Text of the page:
Ah well.  I'll leave you with their images and their words.  As Rachel Maddow warns today (after bricks shatter glass at some Democratic party headquarters), let's see what happens here in America on April 19th.

Cut because it is heavy on photographs... )

oil again

Nov. 11th, 2009 10:31 am
mellowtigger: (Default)
Two whistleblowers from the International Energy Agency are claiming that IEA figures about world oil production are basically just exaggerations (lies) intended to placate American interests.

"[The agency] has been deliberately underplaying a looming shortage for fear of triggering panic buying."

Here is a chart of the disputed figures that are now claimed to be too optimistic.

IEA 2009 oil figures

So we have peak oil (which I'm still guessing has already happened a few years ago) and the falling value of the US Dollar both working to increase the price of oil by large amounts. I expect the price of gasoline (currently about $2.50) at the American pump to zoom up again in 2010.  I think it will exceed $4/gallon by the end of 2010 just 13 months from now.  I think that gasoline should approach $6/gallon in that timeframe, but that price would require a robust American economy to support it.  That won't happen.  If oil producers succeed in moving away from the American dollar as the valuation of oil barrels, however, then US$ price per oil barrel can careen off into whatever obscene territory it wants to.

There are some very interesting new technologies emerging that are meant to produce liquid fuel from waste agriculture material using algea or bacteria.  Both kinds of technologies are even being researched here in Minnesota.  They won't, however, reach commercial application before the end of 2010, so we must still rely on traditional crude oil for our energy.  Forget these deep undersea oil fields.  It'll take even longer (and cost even more) to get them into production.  My prediction stands: we'll exceed $4/gallon again in 2010.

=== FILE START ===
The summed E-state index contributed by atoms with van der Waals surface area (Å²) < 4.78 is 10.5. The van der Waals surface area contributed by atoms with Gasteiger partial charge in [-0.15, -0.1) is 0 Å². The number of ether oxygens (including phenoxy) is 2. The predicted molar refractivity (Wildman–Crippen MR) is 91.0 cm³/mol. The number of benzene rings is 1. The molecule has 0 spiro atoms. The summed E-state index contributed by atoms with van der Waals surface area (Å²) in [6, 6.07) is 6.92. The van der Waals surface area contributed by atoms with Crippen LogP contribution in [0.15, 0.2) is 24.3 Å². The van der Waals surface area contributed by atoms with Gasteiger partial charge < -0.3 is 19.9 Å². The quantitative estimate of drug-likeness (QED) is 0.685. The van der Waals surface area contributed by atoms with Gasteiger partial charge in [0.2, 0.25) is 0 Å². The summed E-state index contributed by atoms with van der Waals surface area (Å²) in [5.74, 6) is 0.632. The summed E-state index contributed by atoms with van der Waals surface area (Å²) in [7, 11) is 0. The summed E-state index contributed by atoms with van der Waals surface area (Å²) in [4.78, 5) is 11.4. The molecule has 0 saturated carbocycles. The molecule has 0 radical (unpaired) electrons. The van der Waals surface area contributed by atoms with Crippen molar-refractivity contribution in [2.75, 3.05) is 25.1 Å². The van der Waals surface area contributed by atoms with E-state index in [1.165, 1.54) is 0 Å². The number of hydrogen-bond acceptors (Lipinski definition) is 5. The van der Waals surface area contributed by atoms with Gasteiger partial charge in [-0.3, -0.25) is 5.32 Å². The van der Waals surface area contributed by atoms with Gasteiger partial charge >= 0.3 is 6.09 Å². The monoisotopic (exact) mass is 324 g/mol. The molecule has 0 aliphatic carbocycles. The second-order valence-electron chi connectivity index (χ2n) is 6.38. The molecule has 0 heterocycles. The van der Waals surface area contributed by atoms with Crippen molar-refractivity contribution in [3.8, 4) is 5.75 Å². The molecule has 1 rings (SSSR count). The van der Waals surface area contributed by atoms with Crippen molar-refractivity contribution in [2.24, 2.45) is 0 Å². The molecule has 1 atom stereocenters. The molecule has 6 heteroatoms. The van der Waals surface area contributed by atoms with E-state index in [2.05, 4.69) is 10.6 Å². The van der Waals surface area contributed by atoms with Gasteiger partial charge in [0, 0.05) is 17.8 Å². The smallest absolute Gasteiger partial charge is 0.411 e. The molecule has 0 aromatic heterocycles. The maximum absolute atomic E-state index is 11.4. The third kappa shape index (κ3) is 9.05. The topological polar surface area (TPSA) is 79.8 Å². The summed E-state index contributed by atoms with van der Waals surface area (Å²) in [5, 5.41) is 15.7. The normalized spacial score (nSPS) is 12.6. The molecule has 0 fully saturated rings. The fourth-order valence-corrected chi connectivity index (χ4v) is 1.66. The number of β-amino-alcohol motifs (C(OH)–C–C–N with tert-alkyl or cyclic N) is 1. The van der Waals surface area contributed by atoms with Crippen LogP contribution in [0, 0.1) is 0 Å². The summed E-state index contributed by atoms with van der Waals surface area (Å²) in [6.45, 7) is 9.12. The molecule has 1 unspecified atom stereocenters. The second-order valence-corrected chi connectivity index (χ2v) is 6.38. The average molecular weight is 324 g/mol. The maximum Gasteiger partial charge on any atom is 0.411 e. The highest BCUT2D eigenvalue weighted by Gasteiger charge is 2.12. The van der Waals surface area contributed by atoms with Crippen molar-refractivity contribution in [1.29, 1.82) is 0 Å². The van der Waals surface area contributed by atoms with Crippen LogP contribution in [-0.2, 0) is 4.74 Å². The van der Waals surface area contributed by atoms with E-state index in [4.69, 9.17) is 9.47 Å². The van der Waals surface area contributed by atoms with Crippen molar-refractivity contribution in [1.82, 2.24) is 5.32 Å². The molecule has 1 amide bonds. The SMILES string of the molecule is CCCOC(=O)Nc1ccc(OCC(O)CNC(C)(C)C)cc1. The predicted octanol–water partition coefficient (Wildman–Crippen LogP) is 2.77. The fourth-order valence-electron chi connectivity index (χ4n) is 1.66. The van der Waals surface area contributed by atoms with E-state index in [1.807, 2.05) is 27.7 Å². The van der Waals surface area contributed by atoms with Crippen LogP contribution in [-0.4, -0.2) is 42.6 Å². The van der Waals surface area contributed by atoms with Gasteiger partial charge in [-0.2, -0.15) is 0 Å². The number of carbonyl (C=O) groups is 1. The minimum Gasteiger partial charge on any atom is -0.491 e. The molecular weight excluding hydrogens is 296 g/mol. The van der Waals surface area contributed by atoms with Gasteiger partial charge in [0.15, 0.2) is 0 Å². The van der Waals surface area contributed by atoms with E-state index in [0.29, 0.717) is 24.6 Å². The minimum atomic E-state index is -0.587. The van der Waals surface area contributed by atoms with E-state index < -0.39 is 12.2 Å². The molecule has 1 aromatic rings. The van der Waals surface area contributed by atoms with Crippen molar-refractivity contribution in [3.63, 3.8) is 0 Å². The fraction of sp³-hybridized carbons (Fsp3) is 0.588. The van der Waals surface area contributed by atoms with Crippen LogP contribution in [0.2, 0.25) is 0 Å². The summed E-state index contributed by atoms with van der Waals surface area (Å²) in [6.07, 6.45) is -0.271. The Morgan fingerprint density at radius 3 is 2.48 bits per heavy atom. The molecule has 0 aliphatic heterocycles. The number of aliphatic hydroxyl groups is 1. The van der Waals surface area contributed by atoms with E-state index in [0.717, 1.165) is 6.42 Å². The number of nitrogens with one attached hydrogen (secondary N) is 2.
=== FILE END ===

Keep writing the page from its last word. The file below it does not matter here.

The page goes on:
I'm adding the "predictions" tag to this post so I'm sure to come back later to judge the effectiveness of my own crystal ball.  :)
mellowtigger: (Default)
Dismiss me for continuing to be paranoid if you want.

Hill, by all witness accounts, politely asked West to be careful, officials said. ... West threw her to the ground and hit her in the head with his fists and feet, police said. During the exchange, witnesses said West could be heard screaming racial slurs at the victim.

Meanwhile, one of my relatives on Facebook has asked people to friend Glenn Beck on the site. Yeah, that "news" figure who says (without retraction or correction) that millions of people were at the recent D.C. March because the university of "I don't remember which university" counted that many people from the video footage.

I distrust these people who obviously feel that they no longer hold any (or sufficient) political power.  I disbelieve that they will employ peaceful and lawful means of reasserting their (self-perceived) political power.

This journey is leading nowhere that I want to go.


mellowtigger: (Default)